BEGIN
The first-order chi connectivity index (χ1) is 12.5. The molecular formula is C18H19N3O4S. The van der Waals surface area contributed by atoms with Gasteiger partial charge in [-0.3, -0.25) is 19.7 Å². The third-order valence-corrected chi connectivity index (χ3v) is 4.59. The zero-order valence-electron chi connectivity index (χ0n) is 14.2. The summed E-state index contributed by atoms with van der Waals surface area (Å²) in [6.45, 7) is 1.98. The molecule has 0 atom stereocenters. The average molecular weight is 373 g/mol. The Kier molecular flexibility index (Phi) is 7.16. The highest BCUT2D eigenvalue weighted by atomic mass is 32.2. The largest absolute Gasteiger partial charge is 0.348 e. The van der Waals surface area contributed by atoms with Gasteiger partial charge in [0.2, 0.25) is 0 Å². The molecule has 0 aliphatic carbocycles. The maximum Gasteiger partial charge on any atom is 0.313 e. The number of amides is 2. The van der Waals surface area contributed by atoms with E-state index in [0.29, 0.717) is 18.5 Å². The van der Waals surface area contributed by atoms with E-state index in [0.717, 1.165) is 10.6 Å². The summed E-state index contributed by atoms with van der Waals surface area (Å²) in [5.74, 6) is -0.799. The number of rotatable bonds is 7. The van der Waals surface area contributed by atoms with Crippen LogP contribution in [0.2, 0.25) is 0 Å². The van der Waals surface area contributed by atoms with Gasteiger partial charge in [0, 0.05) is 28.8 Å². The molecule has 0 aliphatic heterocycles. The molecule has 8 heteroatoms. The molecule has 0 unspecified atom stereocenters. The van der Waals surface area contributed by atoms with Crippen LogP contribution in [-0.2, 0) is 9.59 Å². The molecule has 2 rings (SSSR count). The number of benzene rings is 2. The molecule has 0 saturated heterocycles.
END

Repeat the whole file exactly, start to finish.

The first-order chi connectivity index (χ1) is 12.5. The molecular formula is C18H19N3O4S. The van der Waals surface area contributed by atoms with Gasteiger partial charge in [-0.3, -0.25) is 19.7 Å². The third-order valence-corrected chi connectivity index (χ3v) is 4.59. The zero-order valence-electron chi connectivity index (χ0n) is 14.2. The summed E-state index contributed by atoms with van der Waals surface area (Å²) in [6.45, 7) is 1.98. The molecule has 0 atom stereocenters. The average molecular weight is 373 g/mol. The Kier molecular flexibility index (Phi) is 7.16. The highest BCUT2D eigenvalue weighted by atomic mass is 32.2. The largest absolute Gasteiger partial charge is 0.348 e. The van der Waals surface area contributed by atoms with Gasteiger partial charge in [0.2, 0.25) is 0 Å². The molecule has 0 aliphatic carbocycles. The maximum Gasteiger partial charge on any atom is 0.313 e. The number of amides is 2. The van der Waals surface area contributed by atoms with E-state index in [0.29, 0.717) is 18.5 Å². The van der Waals surface area contributed by atoms with E-state index in [0.717, 1.165) is 10.6 Å². The summed E-state index contributed by atoms with van der Waals surface area (Å²) in [5.74, 6) is -0.799. The number of rotatable bonds is 7. The van der Waals surface area contributed by atoms with Crippen LogP contribution in [0.2, 0.25) is 0 Å². The van der Waals surface area contributed by atoms with Gasteiger partial charge in [0, 0.05) is 28.8 Å². The molecule has 0 aliphatic heterocycles. The molecule has 8 heteroatoms. The molecule has 0 unspecified atom stereocenters. The van der Waals surface area contributed by atoms with Crippen LogP contribution in [-0.2, 0) is 9.59 Å². The molecule has 2 rings (SSSR count). The number of benzene rings is 2. The molecule has 0 saturated heterocycles.